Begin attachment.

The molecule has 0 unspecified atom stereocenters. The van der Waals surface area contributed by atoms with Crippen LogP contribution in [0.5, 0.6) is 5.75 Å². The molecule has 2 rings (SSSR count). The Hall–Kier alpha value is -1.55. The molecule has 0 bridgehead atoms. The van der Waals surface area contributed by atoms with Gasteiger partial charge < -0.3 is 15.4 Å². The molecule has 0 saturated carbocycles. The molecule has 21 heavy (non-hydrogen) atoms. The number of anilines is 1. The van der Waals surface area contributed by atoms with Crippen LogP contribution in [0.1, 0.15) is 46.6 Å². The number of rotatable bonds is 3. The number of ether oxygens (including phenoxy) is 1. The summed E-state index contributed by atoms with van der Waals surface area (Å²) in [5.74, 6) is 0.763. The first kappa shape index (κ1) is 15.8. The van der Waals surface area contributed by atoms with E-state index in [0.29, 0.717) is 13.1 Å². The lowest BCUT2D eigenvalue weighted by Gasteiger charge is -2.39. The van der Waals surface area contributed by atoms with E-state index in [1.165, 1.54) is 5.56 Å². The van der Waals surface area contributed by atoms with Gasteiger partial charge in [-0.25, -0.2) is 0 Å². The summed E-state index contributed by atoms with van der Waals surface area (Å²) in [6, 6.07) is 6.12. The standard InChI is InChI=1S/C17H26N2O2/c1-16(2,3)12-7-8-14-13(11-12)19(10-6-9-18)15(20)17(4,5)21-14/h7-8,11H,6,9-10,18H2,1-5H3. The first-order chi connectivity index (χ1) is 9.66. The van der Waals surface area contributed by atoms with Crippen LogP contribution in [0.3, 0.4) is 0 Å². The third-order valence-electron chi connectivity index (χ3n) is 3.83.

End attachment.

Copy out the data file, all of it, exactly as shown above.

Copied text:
The molecule has 0 unspecified atom stereocenters. The van der Waals surface area contributed by atoms with Crippen LogP contribution in [0.5, 0.6) is 5.75 Å². The molecule has 2 rings (SSSR count). The Hall–Kier alpha value is -1.55. The molecule has 0 bridgehead atoms. The van der Waals surface area contributed by atoms with Gasteiger partial charge < -0.3 is 15.4 Å². The molecule has 0 saturated carbocycles. The molecule has 21 heavy (non-hydrogen) atoms. The number of anilines is 1. The van der Waals surface area contributed by atoms with Crippen LogP contribution in [0.1, 0.15) is 46.6 Å². The number of rotatable bonds is 3. The number of ether oxygens (including phenoxy) is 1. The summed E-state index contributed by atoms with van der Waals surface area (Å²) in [5.74, 6) is 0.763. The first kappa shape index (κ1) is 15.8. The van der Waals surface area contributed by atoms with E-state index in [0.29, 0.717) is 13.1 Å². The lowest BCUT2D eigenvalue weighted by Gasteiger charge is -2.39. The van der Waals surface area contributed by atoms with E-state index in [1.165, 1.54) is 5.56 Å². The van der Waals surface area contributed by atoms with Gasteiger partial charge in [-0.25, -0.2) is 0 Å². The summed E-state index contributed by atoms with van der Waals surface area (Å²) in [6, 6.07) is 6.12. The standard InChI is InChI=1S/C17H26N2O2/c1-16(2,3)12-7-8-14-13(11-12)19(10-6-9-18)15(20)17(4,5)21-14/h7-8,11H,6,9-10,18H2,1-5H3. The first-order chi connectivity index (χ1) is 9.66. The van der Waals surface area contributed by atoms with Crippen LogP contribution in [0.3, 0.4) is 0 Å². The third-order valence-electron chi connectivity index (χ3n) is 3.83.